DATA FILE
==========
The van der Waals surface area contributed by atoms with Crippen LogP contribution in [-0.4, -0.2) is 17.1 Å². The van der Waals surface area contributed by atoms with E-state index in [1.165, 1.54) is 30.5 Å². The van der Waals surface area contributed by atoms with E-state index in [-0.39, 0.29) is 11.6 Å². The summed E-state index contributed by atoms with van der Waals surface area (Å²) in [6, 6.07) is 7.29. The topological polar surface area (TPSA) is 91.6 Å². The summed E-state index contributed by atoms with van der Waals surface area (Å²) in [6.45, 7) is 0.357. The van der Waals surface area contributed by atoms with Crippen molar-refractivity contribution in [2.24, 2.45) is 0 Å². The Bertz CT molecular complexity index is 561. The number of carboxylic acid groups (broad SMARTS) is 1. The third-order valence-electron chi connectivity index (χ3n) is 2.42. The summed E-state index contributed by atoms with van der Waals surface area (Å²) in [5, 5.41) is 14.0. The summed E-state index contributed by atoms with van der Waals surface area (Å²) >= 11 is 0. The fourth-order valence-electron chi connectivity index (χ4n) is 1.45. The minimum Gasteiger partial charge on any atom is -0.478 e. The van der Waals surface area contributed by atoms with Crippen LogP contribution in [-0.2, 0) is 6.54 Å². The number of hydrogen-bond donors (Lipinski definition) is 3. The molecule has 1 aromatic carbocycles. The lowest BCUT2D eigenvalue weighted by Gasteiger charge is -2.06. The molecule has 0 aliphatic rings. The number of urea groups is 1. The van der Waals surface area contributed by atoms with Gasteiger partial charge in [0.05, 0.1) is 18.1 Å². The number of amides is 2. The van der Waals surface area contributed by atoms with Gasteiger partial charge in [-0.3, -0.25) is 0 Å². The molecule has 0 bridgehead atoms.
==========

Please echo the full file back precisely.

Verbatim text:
The van der Waals surface area contributed by atoms with Crippen LogP contribution in [-0.4, -0.2) is 17.1 Å². The van der Waals surface area contributed by atoms with E-state index in [1.165, 1.54) is 30.5 Å². The van der Waals surface area contributed by atoms with E-state index in [-0.39, 0.29) is 11.6 Å². The summed E-state index contributed by atoms with van der Waals surface area (Å²) in [6, 6.07) is 7.29. The topological polar surface area (TPSA) is 91.6 Å². The summed E-state index contributed by atoms with van der Waals surface area (Å²) in [6.45, 7) is 0.357. The van der Waals surface area contributed by atoms with Crippen molar-refractivity contribution in [2.24, 2.45) is 0 Å². The Bertz CT molecular complexity index is 561. The number of carboxylic acid groups (broad SMARTS) is 1. The third-order valence-electron chi connectivity index (χ3n) is 2.42. The summed E-state index contributed by atoms with van der Waals surface area (Å²) in [5, 5.41) is 14.0. The summed E-state index contributed by atoms with van der Waals surface area (Å²) >= 11 is 0. The fourth-order valence-electron chi connectivity index (χ4n) is 1.45. The minimum Gasteiger partial charge on any atom is -0.478 e. The van der Waals surface area contributed by atoms with Crippen LogP contribution in [-0.2, 0) is 6.54 Å². The number of hydrogen-bond donors (Lipinski definition) is 3. The molecule has 1 aromatic carbocycles. The lowest BCUT2D eigenvalue weighted by Gasteiger charge is -2.06. The molecule has 0 aliphatic rings. The number of urea groups is 1. The van der Waals surface area contributed by atoms with Gasteiger partial charge in [0.05, 0.1) is 18.1 Å². The number of amides is 2. The van der Waals surface area contributed by atoms with Gasteiger partial charge in [-0.3, -0.25) is 0 Å². The molecule has 0 bridgehead atoms.